By Professor Doris Young,

Head, Department of Family Medicine,

National University Health System

Primary Care Research Gap

As I write this, many of Singapore’s General Practitioners/ Family Physicians will be engaging with people seeking primary or first contact medical care. This will be happening in the consultation room, over the phone, on home visits and in many varied locations. People will also be seeking primary care services from nurses, pharmacists, traditional Chinese medicine and other health practitioners.

However, many of the clinical decisions these health practitioners make will be taken on the basis of unsubstantiated evidence. There is concern all around the world, that there is simply not enough research conducted in primary care, to deliver the necessary evidence.

Why is this so, when so much health care takes place in primary care settings? And yet, the majority of research funding supports research into one specific disease, organ system and molecular or biochemical processes – rather than being spent on family /general practice or primary care. Very little is known about important topics such as how primary care services are best organised, how to maximise and prioritise care, how to introduce and disseminate new discoveries so they work in real life, and how patients can best decide how and when to seek care and learn to manage their own care.

Research in primary care in Singapore - Why it's needed

Most public and population health researchers would argue that research in primary care is essential in order to test and improve clinical practice and question population data. We also have to improve the organisation and delivery of primary care services in order

to provide value and quality of care to the community we serve. Furthermore, we must question the beliefs and behaviour of our patients and engage and empower them to work together to improve the quality of their care and to improve health outcomes. The recent Singapore health policy stipulated the Three Beyonds: beyond hospital to the community, health care to health and quality to value. This vision needs to be delivered by establishing new innovative models of care and alongside the new services, requires rigorous research methodologies to engage primary care providers and users of the care.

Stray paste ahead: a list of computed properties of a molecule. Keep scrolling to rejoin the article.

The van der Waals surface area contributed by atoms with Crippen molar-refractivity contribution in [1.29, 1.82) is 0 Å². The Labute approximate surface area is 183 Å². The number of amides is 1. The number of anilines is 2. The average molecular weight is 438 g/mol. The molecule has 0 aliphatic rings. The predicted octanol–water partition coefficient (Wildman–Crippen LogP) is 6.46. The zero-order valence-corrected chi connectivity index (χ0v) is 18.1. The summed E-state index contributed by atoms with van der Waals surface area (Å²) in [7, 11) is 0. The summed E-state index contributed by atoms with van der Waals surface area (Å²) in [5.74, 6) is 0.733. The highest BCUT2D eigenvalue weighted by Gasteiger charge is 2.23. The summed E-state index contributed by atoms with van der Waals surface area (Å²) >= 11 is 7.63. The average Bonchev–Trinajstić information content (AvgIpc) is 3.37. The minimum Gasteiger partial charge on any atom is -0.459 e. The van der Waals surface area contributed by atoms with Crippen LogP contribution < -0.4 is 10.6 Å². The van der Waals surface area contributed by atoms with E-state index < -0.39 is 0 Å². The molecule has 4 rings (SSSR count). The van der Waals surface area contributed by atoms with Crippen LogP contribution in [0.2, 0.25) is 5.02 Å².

Types of research in family practice and primary care

At the outset, it is important to point out that Family Medicine and Primary Care research is different from public/ population health research. We collaborate with Public Health and other clinical specialist colleagues, but we primarily generate research questions aiming to improve care delivery to our patients at the Primary Care interface involving nursing and other allied health professionals. It is often known as implementation and translational research, influences practice and policy using mixed research methods. The gold standard is conducting pragmatic complex intervention clinical trials to improve health outcomes in the primary care setting, linking closely to the community.

Primary care research translates science into the practice of medicine and caring for patients. It provides further understanding of how to better organise healthcare to meet patient and population needs. It develops and evaluates innovations to provide the best healthcare to patients by engaging patients, communities, and practices to improve Health Research Sciences.

Some examples of primary care research trends

As the population ages and chronic diseases and multiple morbidities increase, primary care researchers respond by developing new innovative models of care through empowering and engaging with their patient communities using new digital technologies. As primary care doctors have more patient encounters than any other medical specialists, they have a vital role to play in the screening and assessment of patients for chronic diseases as well as follow up using evidence based guidelines. Therefore, interventions to address the barriers to and facilitators of bowel cancer, cervical and breast screenings are best performed in the primary care settings.

We need to screen and manage the high prevalence of mental health conditions such as depression and anxiety presented to primary care, often as co-morbidities of chronic disease. The pre-frail and frail elderly should also be screened and managed when they present to the family physicians. So the research questions are: What are the best ways to do this? How much funding do we need and what training do doctors need to do this well? How do we engage the doctors and the patients? How do we measure successes and failures?

Some research trends in primary care include the following:

• Type 2 diabetes: prevention, detection and management, Continuous Glucose Monitoring (CGM)


• Trial innovative models of care for people with chronic diseases in the primary care settings